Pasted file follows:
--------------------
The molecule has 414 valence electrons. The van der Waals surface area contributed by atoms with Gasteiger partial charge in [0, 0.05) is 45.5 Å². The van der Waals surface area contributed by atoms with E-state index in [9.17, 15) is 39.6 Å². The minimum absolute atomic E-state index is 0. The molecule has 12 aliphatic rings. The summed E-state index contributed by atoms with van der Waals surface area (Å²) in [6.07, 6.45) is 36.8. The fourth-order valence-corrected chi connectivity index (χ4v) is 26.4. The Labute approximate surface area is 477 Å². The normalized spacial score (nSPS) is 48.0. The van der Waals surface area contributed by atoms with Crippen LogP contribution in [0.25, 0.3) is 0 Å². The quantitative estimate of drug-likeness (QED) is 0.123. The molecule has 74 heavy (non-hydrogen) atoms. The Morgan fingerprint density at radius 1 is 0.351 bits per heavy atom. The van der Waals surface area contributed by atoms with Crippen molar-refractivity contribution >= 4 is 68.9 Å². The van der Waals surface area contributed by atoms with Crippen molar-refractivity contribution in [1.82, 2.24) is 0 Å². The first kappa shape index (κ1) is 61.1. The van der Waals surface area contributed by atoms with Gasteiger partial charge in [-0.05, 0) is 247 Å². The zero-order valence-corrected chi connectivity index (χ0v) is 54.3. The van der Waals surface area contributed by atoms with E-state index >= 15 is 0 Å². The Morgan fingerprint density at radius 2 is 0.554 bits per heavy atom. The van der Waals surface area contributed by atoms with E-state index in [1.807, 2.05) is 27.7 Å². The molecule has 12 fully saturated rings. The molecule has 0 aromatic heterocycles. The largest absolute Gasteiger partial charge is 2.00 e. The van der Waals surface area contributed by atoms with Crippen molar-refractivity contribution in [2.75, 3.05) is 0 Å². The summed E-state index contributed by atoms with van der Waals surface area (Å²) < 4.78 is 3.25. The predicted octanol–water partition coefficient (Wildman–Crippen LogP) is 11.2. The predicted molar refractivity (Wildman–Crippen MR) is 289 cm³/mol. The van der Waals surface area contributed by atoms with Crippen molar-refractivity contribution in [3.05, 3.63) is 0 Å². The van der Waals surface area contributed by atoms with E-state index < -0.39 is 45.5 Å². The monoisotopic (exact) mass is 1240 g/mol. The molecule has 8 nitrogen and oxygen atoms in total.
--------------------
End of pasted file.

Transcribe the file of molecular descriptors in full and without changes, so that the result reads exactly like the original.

The molecule has 414 valence electrons. The van der Waals surface area contributed by atoms with Gasteiger partial charge in [0, 0.05) is 45.5 Å². The van der Waals surface area contributed by atoms with E-state index in [9.17, 15) is 39.6 Å². The minimum absolute atomic E-state index is 0. The molecule has 12 aliphatic rings. The summed E-state index contributed by atoms with van der Waals surface area (Å²) in [6.07, 6.45) is 36.8. The fourth-order valence-corrected chi connectivity index (χ4v) is 26.4. The Labute approximate surface area is 477 Å². The normalized spacial score (nSPS) is 48.0. The van der Waals surface area contributed by atoms with Crippen LogP contribution in [0.25, 0.3) is 0 Å². The quantitative estimate of drug-likeness (QED) is 0.123. The molecule has 74 heavy (non-hydrogen) atoms. The Morgan fingerprint density at radius 1 is 0.351 bits per heavy atom. The van der Waals surface area contributed by atoms with Crippen molar-refractivity contribution >= 4 is 68.9 Å². The van der Waals surface area contributed by atoms with Crippen molar-refractivity contribution in [1.82, 2.24) is 0 Å². The first kappa shape index (κ1) is 61.1. The van der Waals surface area contributed by atoms with Gasteiger partial charge in [-0.05, 0) is 247 Å². The zero-order valence-corrected chi connectivity index (χ0v) is 54.3. The van der Waals surface area contributed by atoms with E-state index >= 15 is 0 Å². The Morgan fingerprint density at radius 2 is 0.554 bits per heavy atom. The van der Waals surface area contributed by atoms with E-state index in [1.807, 2.05) is 27.7 Å². The molecule has 12 fully saturated rings. The molecule has 0 aromatic heterocycles. The largest absolute Gasteiger partial charge is 2.00 e. The van der Waals surface area contributed by atoms with Crippen molar-refractivity contribution in [2.75, 3.05) is 0 Å². The summed E-state index contributed by atoms with van der Waals surface area (Å²) < 4.78 is 3.25. The predicted octanol–water partition coefficient (Wildman–Crippen LogP) is 11.2. The predicted molar refractivity (Wildman–Crippen MR) is 289 cm³/mol. The van der Waals surface area contributed by atoms with Crippen molar-refractivity contribution in [3.05, 3.63) is 0 Å². The van der Waals surface area contributed by atoms with E-state index < -0.39 is 45.5 Å². The monoisotopic (exact) mass is 1240 g/mol. The molecule has 8 nitrogen and oxygen atoms in total.